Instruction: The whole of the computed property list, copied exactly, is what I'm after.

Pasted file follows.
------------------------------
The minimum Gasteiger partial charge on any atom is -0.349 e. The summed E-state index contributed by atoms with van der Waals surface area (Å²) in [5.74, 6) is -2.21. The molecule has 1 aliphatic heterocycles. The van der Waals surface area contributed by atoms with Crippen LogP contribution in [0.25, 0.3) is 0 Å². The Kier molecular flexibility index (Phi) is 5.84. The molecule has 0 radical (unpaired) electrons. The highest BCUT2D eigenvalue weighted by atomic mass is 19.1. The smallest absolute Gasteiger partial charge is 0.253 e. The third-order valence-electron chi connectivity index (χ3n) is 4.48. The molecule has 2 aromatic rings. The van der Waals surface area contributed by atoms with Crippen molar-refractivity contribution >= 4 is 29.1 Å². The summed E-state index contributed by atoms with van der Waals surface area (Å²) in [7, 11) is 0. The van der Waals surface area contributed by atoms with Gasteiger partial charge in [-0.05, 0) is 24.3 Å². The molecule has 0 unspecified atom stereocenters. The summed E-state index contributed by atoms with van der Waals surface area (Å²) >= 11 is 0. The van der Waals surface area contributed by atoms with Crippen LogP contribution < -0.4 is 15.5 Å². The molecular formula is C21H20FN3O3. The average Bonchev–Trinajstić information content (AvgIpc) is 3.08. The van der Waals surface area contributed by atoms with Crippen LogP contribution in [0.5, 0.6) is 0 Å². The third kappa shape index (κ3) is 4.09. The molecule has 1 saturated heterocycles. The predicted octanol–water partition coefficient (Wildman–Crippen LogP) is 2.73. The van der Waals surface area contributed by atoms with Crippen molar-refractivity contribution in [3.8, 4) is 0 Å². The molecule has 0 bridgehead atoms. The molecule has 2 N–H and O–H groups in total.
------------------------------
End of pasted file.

The minimum Gasteiger partial charge on any atom is -0.349 e. The summed E-state index contributed by atoms with van der Waals surface area (Å²) in [5.74, 6) is -2.21. The molecule has 1 aliphatic heterocycles. The van der Waals surface area contributed by atoms with Crippen LogP contribution in [0.25, 0.3) is 0 Å². The Kier molecular flexibility index (Phi) is 5.84. The molecule has 0 radical (unpaired) electrons. The highest BCUT2D eigenvalue weighted by atomic mass is 19.1. The smallest absolute Gasteiger partial charge is 0.253 e. The third-order valence-electron chi connectivity index (χ3n) is 4.48. The molecule has 2 aromatic rings. The van der Waals surface area contributed by atoms with Crippen molar-refractivity contribution >= 4 is 29.1 Å². The summed E-state index contributed by atoms with van der Waals surface area (Å²) in [7, 11) is 0. The van der Waals surface area contributed by atoms with Gasteiger partial charge in [-0.05, 0) is 24.3 Å². The molecule has 0 unspecified atom stereocenters. The summed E-state index contributed by atoms with van der Waals surface area (Å²) >= 11 is 0. The van der Waals surface area contributed by atoms with Crippen LogP contribution < -0.4 is 15.5 Å². The molecular formula is C21H20FN3O3. The average Bonchev–Trinajstić information content (AvgIpc) is 3.08. The van der Waals surface area contributed by atoms with Crippen LogP contribution in [0.5, 0.6) is 0 Å². The third kappa shape index (κ3) is 4.09. The molecule has 1 saturated heterocycles. The predicted octanol–water partition coefficient (Wildman–Crippen LogP) is 2.73. The van der Waals surface area contributed by atoms with Crippen molar-refractivity contribution in [3.8, 4) is 0 Å². The molecule has 0 bridgehead atoms. The molecule has 2 N–H and O–H groups in total.